THIS HOUR HAS 22 MINUTES AND THE ART OF RESISTANCE: A RHETORICAL ANALYSIS OF CANADIAN CULTURAL ANTI LANGUAGE
Patterson, Laura Marilyn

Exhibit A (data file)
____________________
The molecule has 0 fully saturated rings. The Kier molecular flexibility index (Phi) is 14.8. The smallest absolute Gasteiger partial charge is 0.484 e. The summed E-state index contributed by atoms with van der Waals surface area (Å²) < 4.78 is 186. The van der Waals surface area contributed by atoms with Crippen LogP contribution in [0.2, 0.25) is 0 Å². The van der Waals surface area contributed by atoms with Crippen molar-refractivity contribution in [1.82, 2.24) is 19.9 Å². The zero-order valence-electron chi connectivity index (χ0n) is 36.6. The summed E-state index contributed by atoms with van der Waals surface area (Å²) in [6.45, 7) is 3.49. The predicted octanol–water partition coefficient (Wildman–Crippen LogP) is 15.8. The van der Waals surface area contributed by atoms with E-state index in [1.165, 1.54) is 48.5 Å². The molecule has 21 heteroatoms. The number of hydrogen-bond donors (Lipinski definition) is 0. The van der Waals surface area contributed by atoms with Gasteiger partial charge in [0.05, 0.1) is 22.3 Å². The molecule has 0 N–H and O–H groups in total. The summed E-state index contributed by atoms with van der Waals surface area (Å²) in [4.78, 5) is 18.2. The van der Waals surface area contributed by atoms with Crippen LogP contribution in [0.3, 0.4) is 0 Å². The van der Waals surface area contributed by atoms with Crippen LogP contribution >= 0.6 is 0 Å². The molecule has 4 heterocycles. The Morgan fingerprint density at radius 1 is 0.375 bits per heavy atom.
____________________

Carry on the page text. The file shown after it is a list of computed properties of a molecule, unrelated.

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This thesis examines the role of rhetoric in identity creation, and demonstrates how popular discourses can shape and maintain cultural identity. It examines how a marginalized culture uses its popular discourse as a way of establishing and maintaining a sense of cultural distinctiveness in face of overwhelming external (in this case American) influences. In particular, this thesis examines the formation of Canadian identity through an analysis of the first eight seasons of the award-winning satirical television programme This Hour Has 22 Minutes. Television programmes are a type of cultural discourse, and they appeal to their audience by reflecting back to that audience recognizable aspects of themselves. In cultures that are quite resistant to an outside influence, like Canada's, public discourses often act as languages of resistance; in other words, our shared public expressions are marked as much by a sense of "against whom," as by a sense of "with whom."! This thesis offers a case study of one such resistant discourse in order to explore how these languages of resistance, or antilanguages, help to establish and maintain a culture's distinct identity, especially in the face of overwhelming outside cultural influences. My analysis will draw upon the works of several theorists, such as Kenneth Burke, Norman Fairclough, and John Fiske, to illustrate how shared resistance to "them" contributes to the creation of a stronger sense of "us". Canadian discourses have often been labelled as simply "anti-Americanism", but this thesis demonstrates that this resistance is a part of a larger pattern of Canadian identity that serves to unite us as a culture. These patterns have been identified by many critics of Canadian culture that I will draw upon in this thesis, including Jennifer MacLennan, Margaret Atwood, Pierre Berton, and Northrop Frye. This thesis demonstrates how this antilanguage functions to create Canadian identity through case studies of the sketches "Talking to Americans" (Chapter 2) and "Connie Bloor" (Chapter 3) then applies the same patterns to a variety of sketches taken from the rest of the programme (Chapter 4).